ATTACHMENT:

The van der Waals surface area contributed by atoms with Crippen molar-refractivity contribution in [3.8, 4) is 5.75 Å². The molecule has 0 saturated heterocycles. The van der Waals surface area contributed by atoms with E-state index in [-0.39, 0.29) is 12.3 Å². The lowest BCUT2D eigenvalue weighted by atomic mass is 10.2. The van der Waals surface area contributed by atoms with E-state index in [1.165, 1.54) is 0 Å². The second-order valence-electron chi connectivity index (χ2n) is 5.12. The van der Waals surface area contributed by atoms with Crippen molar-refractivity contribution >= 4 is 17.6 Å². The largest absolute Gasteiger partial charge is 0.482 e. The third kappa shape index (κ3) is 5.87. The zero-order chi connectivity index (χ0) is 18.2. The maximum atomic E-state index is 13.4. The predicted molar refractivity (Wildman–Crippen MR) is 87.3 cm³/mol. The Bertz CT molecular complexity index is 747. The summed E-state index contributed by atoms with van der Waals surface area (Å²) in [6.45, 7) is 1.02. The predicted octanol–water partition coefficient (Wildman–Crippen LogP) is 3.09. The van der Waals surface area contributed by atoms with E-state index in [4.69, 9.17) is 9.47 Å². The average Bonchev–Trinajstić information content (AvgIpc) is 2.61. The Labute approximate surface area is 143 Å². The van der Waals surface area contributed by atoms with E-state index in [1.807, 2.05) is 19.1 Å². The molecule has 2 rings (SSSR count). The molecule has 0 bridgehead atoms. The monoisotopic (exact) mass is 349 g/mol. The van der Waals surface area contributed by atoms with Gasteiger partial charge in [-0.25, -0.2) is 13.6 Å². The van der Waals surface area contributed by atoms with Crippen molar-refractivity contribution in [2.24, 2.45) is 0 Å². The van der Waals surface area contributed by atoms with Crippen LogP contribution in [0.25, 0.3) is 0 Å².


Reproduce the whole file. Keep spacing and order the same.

The van der Waals surface area contributed by atoms with Crippen molar-refractivity contribution in [3.8, 4) is 5.75 Å². The molecule has 0 saturated heterocycles. The van der Waals surface area contributed by atoms with E-state index in [-0.39, 0.29) is 12.3 Å². The lowest BCUT2D eigenvalue weighted by atomic mass is 10.2. The van der Waals surface area contributed by atoms with E-state index in [1.165, 1.54) is 0 Å². The second-order valence-electron chi connectivity index (χ2n) is 5.12. The van der Waals surface area contributed by atoms with Crippen molar-refractivity contribution >= 4 is 17.6 Å². The largest absolute Gasteiger partial charge is 0.482 e. The third kappa shape index (κ3) is 5.87. The zero-order chi connectivity index (χ0) is 18.2. The maximum atomic E-state index is 13.4. The predicted molar refractivity (Wildman–Crippen MR) is 87.3 cm³/mol. The Bertz CT molecular complexity index is 747. The summed E-state index contributed by atoms with van der Waals surface area (Å²) in [6.45, 7) is 1.02. The predicted octanol–water partition coefficient (Wildman–Crippen LogP) is 3.09. The van der Waals surface area contributed by atoms with E-state index in [4.69, 9.17) is 9.47 Å². The average Bonchev–Trinajstić information content (AvgIpc) is 2.61. The Labute approximate surface area is 143 Å². The van der Waals surface area contributed by atoms with E-state index in [1.807, 2.05) is 19.1 Å². The molecule has 2 rings (SSSR count). The molecule has 0 bridgehead atoms. The monoisotopic (exact) mass is 349 g/mol. The van der Waals surface area contributed by atoms with Gasteiger partial charge in [-0.25, -0.2) is 13.6 Å². The van der Waals surface area contributed by atoms with Crippen molar-refractivity contribution in [2.24, 2.45) is 0 Å². The van der Waals surface area contributed by atoms with Crippen LogP contribution in [0.25, 0.3) is 0 Å².